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Finding Knowledge, Attitude and Practice of eye health in Nepal

Published: 05.08.2019

Recording responses/ Story: Finding Knowledge, Attitude and Practice of eye health in NepalIn 2017, the Nepal Netra Jyoti Sangh (NNJS) carried out a “knowledge, attitude and practice” national survey to understand the evolving demand for, and knowledge/attitudes for eye care in Nepal. A key aim for the survey was to assess, communicate and address eye health seeking behavior at the community level.

Though Nepal is small in area (147181 km2), it is a country of multiple languages, ethnicities and varied topographical conditions. Diverse communities live together in Nepal; lifestyles and cultural backgrounds vary even in the same geographic area.

The 2017 KAP study

SurveyThe study used a cross-sectional descriptive study design and quantitative methods to assess the status of KAP on eye health services in the 15 selected districts of Nepal. The total sample size included five thousand house-holds from 100 clusters (50 households from each cluster). Each of the households were a sampling unit for this study. We have assumed that these 5000 households can be generalized and treated as a nation-wide survey, as five development regions and three ecological regions were incorporated in this study. Semi-structured questionnaires were developed on the basis of initial qualitative results from the last 15 years of the eye health education programme. This was done in English language first and then translated into simple and clear Nepali. The enumerators went door-to-door to 50 households in the selected clusters.

This study was based on the involvement of more than three-fourth (84%) of the active population between the age of 20-59. It also involved one third of women (37.4%), thus representing the real picture of the community, including all the socio-economic and geographical strata.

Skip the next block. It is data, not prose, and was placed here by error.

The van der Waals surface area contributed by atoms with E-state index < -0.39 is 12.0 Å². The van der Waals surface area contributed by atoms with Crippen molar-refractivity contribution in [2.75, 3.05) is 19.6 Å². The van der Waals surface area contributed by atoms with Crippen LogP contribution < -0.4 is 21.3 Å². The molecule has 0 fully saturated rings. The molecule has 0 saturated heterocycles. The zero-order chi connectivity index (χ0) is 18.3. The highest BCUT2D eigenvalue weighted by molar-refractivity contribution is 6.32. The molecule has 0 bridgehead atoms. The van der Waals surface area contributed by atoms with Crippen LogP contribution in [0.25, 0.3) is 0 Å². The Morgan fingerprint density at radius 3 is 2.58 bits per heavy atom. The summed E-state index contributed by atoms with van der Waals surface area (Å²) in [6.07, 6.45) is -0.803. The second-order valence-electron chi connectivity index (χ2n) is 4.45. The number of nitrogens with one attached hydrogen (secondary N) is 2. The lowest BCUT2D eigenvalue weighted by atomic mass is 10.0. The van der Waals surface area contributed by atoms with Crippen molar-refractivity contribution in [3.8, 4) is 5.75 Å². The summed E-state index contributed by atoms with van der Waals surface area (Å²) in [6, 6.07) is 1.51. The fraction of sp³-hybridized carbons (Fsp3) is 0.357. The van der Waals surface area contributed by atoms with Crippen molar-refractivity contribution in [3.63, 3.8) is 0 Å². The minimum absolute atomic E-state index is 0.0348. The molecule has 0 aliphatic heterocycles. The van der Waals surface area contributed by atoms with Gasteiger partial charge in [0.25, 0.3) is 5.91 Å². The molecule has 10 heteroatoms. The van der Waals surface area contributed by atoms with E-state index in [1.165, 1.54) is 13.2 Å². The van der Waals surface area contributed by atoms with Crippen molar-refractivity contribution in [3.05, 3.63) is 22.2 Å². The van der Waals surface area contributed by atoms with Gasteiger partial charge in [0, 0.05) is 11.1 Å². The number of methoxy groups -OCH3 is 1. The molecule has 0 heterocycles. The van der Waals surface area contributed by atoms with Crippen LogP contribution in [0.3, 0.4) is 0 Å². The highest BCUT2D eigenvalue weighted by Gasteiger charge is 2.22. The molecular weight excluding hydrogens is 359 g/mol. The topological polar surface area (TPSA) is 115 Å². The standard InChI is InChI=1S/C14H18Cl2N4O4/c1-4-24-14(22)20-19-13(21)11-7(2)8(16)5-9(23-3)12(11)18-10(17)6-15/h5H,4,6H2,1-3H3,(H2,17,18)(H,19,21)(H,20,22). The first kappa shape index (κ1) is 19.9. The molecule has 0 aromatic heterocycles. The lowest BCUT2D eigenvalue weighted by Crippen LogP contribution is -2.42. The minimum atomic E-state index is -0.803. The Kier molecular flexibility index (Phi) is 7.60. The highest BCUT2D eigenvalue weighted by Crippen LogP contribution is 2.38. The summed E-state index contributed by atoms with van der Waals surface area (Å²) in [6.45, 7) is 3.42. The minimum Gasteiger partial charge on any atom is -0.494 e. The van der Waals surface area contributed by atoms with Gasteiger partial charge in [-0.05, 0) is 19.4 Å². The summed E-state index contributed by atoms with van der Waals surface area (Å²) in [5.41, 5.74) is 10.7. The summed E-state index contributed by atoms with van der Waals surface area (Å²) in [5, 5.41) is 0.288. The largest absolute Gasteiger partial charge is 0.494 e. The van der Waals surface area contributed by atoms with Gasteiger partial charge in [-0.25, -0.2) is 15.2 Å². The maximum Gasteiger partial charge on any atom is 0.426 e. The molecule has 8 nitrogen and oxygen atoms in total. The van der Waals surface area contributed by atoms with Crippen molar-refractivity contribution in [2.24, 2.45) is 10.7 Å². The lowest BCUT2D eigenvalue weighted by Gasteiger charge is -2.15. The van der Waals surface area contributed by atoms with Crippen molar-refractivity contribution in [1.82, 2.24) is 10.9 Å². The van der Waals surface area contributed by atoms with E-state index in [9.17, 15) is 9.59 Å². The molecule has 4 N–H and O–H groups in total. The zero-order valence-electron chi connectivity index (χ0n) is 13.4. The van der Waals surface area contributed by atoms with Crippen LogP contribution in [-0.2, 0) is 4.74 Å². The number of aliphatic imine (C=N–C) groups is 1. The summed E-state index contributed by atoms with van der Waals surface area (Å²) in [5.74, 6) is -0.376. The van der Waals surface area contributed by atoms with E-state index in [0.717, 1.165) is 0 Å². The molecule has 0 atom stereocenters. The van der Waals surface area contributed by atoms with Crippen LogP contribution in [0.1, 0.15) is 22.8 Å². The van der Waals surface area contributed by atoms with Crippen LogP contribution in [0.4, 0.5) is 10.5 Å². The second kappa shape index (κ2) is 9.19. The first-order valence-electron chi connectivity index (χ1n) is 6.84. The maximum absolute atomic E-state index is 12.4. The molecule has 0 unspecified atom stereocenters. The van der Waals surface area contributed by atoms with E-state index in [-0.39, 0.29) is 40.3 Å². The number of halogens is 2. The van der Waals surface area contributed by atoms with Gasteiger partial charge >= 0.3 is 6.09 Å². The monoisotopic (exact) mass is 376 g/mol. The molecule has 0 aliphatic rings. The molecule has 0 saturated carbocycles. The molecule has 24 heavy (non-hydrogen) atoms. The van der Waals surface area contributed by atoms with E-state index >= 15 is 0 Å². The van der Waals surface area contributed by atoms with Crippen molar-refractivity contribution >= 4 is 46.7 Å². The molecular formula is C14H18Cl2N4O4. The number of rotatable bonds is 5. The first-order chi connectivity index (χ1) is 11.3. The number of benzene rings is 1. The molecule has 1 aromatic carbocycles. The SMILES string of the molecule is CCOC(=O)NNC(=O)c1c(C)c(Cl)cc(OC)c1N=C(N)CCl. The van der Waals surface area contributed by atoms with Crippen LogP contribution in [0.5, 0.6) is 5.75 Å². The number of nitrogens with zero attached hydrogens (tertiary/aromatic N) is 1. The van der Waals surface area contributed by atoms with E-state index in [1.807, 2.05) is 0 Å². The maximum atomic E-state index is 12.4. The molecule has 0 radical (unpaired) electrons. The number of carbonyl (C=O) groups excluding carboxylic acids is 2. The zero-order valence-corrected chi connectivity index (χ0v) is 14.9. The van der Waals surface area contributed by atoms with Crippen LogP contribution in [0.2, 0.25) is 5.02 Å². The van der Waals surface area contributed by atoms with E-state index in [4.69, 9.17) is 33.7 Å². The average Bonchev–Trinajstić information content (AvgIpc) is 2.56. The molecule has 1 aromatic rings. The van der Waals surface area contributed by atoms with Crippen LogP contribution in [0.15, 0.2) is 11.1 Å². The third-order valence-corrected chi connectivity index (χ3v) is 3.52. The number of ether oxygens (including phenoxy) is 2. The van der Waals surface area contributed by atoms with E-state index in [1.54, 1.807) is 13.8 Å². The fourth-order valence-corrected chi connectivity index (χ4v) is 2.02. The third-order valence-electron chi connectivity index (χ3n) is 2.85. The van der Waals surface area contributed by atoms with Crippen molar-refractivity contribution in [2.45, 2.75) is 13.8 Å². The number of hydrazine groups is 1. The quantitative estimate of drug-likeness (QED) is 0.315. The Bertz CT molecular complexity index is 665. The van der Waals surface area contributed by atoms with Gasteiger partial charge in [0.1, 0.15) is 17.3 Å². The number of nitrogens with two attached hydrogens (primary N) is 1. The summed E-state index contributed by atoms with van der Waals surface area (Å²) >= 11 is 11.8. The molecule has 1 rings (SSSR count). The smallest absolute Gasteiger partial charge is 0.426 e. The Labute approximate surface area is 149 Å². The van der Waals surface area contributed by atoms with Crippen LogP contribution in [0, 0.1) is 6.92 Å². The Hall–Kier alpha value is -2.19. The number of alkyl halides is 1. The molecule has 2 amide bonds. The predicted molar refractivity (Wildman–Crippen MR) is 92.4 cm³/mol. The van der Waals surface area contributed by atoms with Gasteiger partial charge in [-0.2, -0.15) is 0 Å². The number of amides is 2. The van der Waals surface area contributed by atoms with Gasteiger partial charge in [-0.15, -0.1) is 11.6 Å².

The results

Despite three decades of a national eye care programme and two decades of a national eye health education programme, only 78% of the people had basic knowledge about common ocular diseases, ranging from 68 to 95 percent.

Only 13% of the total study population had heard/seen the materials developed for public awareness. Similarly, only 73% (n=651) of them had heard the two-decade old radio eye health programme. Only 48% (n=651) of the people had seen IEC materials. Another important finding was that 73.9% and 57.5% of the people accepted Health post and Female Community Health Volunteers respectively as an authentic ambassador to channelize any kind of eye health information to them.

How to improve eye health knowledge

Given the low literacy rates (73% in average; sometimes as high as 91% in some districts), the use of simple audio-visual aids and other media is important. There are many adult literacy programmes in the country; integrating eye health education programme into them, at least in some parts as a pilot study, might prove beneficial.

Radio could be an effective media as 60% of people have access to it but they should be motivated to listen to eye health education programming. In towns, television would also be good media for health education. The increasing use of mobile phones (90%) among adolescents and adults can be considered for the dissemination of short messages.

Refractive error, cataract, glaucoma, childhood blindness can be the common diseases we need to raise awareness about. However, emerging causes such as diabetic and hypertensive retinopathy (DR) also need to be included. Only <2% have heard about DR but 30% and 20% respectively know that Diabetes and Hypertension could be a cause of blindness if frequent eye check-up is not done.

The other important aspect is to reduce the barriers for the uptake of the surgery. We need to disseminate the following:

  • Information on free treatment in eye camps and even at the hospitals or eye centers.
  • Good publicity about the organization of eye camps in a particular area.
  • Facts that eye surgery can be performed even in very old age

Because of the diverse socio-economic, educational and behavioral factors only a single media or method cannot be relied upon. Hence while choosing the media, method and the content (topics) for eye health education, we would urge planners to peruse the findings of the KAP Survey to achieve more favorable outcomes.